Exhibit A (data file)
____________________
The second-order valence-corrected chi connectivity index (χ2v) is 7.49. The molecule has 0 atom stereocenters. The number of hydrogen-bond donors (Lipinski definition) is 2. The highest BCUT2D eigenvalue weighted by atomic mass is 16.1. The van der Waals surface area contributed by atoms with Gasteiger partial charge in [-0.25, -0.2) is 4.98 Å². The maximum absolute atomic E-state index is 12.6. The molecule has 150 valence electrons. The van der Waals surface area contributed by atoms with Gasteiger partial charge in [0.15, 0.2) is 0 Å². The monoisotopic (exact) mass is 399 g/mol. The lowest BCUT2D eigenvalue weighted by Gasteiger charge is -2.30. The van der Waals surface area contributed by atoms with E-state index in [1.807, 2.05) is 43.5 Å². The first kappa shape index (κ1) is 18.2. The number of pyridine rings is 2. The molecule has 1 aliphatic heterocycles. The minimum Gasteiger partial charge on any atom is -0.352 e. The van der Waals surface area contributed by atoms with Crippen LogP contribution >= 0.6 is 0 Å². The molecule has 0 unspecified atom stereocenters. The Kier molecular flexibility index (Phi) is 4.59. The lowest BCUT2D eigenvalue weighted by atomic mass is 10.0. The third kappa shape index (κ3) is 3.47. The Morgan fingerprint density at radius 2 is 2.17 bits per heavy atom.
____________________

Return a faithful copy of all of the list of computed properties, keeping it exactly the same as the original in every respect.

The second-order valence-corrected chi connectivity index (χ2v) is 7.49. The molecule has 0 atom stereocenters. The number of hydrogen-bond donors (Lipinski definition) is 2. The highest BCUT2D eigenvalue weighted by atomic mass is 16.1. The van der Waals surface area contributed by atoms with Gasteiger partial charge in [-0.25, -0.2) is 4.98 Å². The maximum absolute atomic E-state index is 12.6. The molecule has 150 valence electrons. The van der Waals surface area contributed by atoms with Gasteiger partial charge in [0.15, 0.2) is 0 Å². The monoisotopic (exact) mass is 399 g/mol. The lowest BCUT2D eigenvalue weighted by Gasteiger charge is -2.30. The van der Waals surface area contributed by atoms with E-state index in [1.807, 2.05) is 43.5 Å². The first kappa shape index (κ1) is 18.2. The number of pyridine rings is 2. The molecule has 1 aliphatic heterocycles. The minimum Gasteiger partial charge on any atom is -0.352 e. The van der Waals surface area contributed by atoms with Crippen LogP contribution >= 0.6 is 0 Å². The molecule has 0 unspecified atom stereocenters. The Kier molecular flexibility index (Phi) is 4.59. The lowest BCUT2D eigenvalue weighted by atomic mass is 10.0. The third kappa shape index (κ3) is 3.47. The Morgan fingerprint density at radius 2 is 2.17 bits per heavy atom.